Thursday, April 27, 2017

Will You Miss Me When I'm Gone? A Life With Meaning

He seems like such a humble old guy. He works around the clock for little, if any, financial reward. His life is dedicated to saving something precious for people that he will never meet--for people yet to be born. Odds are you have never heard of him.

Even better odds that you have never seen the horses that he preserves.

But Bryant Rickman matters. Look at this incredible little film about saving the Choctaws--  

Feel the past when  you look at the film. Feel the present when you look at the film and feel what the future will be if we simply let these horses disappear.

Take a look at the picture above. That is Lydia on Manny, a pure Choctaw and the fruit of the work of Bryant Rickman and a handful of others who keep the candle from being blown out.

On May 6 Lydia and Manny will be down at Biltmore in North Carolina for Manny's second official endurance race. His first race was up in New Jersey. it was the first endurance race that we had ever seen.

We carried five horses to the event, three Choctaws, a Shackleford, and a very high percentage Choctaw/BLM cross.

We won four of the top ten spots in the thirty mile race--in the first race that we had ever seen. Other racers went from sniffing at our unshorn ponies and our western saddles and boots, and our "pit crew" composed of only one person for all five horses to asking, at the end of the race, "What are these little ponies, they look as if they are related to one another?" And my favorite question, "Where does one acquire one of these ponies?"

I rode, Joey, also a Choctaw with a touch of Cherokee lineage. As I recall the weight of our tack and his rider was 256 pounds. Needless to say that was much more than any other horse there carried.

Joey came in ninth. (I forget how many contestants there were but there were between 35 and 55, I think.)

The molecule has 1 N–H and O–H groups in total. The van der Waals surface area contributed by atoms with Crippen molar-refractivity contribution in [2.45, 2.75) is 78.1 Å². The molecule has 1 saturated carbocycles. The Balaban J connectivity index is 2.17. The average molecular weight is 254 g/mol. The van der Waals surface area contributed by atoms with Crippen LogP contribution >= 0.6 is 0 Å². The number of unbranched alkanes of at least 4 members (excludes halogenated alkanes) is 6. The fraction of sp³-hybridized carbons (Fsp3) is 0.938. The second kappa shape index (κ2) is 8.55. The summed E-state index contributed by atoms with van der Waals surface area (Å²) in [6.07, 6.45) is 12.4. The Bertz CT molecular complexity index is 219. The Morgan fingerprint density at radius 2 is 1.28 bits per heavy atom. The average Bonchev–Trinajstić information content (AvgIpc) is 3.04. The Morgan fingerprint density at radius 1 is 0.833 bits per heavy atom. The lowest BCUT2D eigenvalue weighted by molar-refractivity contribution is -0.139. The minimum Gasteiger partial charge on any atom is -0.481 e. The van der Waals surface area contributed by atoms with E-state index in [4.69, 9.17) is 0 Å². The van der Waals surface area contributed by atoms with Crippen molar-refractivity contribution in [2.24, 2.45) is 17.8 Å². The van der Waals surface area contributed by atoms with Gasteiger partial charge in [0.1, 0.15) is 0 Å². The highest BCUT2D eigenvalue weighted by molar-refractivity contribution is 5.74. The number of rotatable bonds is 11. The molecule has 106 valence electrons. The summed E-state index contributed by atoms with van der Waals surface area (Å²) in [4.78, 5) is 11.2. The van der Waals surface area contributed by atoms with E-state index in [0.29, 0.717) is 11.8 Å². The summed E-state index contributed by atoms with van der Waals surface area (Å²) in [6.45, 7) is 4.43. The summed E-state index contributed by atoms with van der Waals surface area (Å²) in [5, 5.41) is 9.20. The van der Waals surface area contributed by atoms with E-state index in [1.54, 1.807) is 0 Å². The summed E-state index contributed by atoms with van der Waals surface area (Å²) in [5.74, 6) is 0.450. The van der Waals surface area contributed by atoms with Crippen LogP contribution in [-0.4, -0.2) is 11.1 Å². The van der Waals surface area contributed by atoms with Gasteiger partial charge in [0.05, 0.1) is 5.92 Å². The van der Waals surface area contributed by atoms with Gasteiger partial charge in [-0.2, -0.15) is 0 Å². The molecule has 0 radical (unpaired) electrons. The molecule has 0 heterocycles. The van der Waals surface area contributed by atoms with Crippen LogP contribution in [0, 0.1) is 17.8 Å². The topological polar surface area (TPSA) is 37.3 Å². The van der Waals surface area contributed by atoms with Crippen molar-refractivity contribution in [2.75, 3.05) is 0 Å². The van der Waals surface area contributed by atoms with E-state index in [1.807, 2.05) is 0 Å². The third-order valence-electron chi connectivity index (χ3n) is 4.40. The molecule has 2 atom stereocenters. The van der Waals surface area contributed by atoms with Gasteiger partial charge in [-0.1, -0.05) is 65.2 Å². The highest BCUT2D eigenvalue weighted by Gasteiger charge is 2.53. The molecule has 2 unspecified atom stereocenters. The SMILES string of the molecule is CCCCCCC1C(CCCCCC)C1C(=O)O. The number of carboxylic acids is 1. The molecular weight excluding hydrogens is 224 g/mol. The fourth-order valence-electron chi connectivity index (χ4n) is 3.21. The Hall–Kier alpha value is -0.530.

Super athletes, beautiful, rich history, incredibly smooth to ride--but those are not my favorite things about the Choctaws. I have reached an age where I am no longer impressed with a horse's speed. Long ago I realized that it is easier to get where you are going first by simply starting before everyone else does instead of trying to break the sound barrier.

What draws me to the Choctaws the most is a bit of unhorseness in their temperament. They need to be with people. They want contact. They want to follow you around.

In some ways they act more like milk goats than like horses. Horses generally are asking scores of questions every time a person approaches. My Choctaws only seem to have one question--"So, where are we going today?"

Of course, the Banker horses, such as those of Corolla and Shackleford, have strong historic and genetic ties to the Choctaws.

And I would not be privileged to know all of this first hand were it not for Bryant Rickman's  decision to find meaning by dedicating his life to preserving these horses.

Make sure that you take time to look at this video--especially if you have not yet figured out how to give your own life meaning.

It's not too late.

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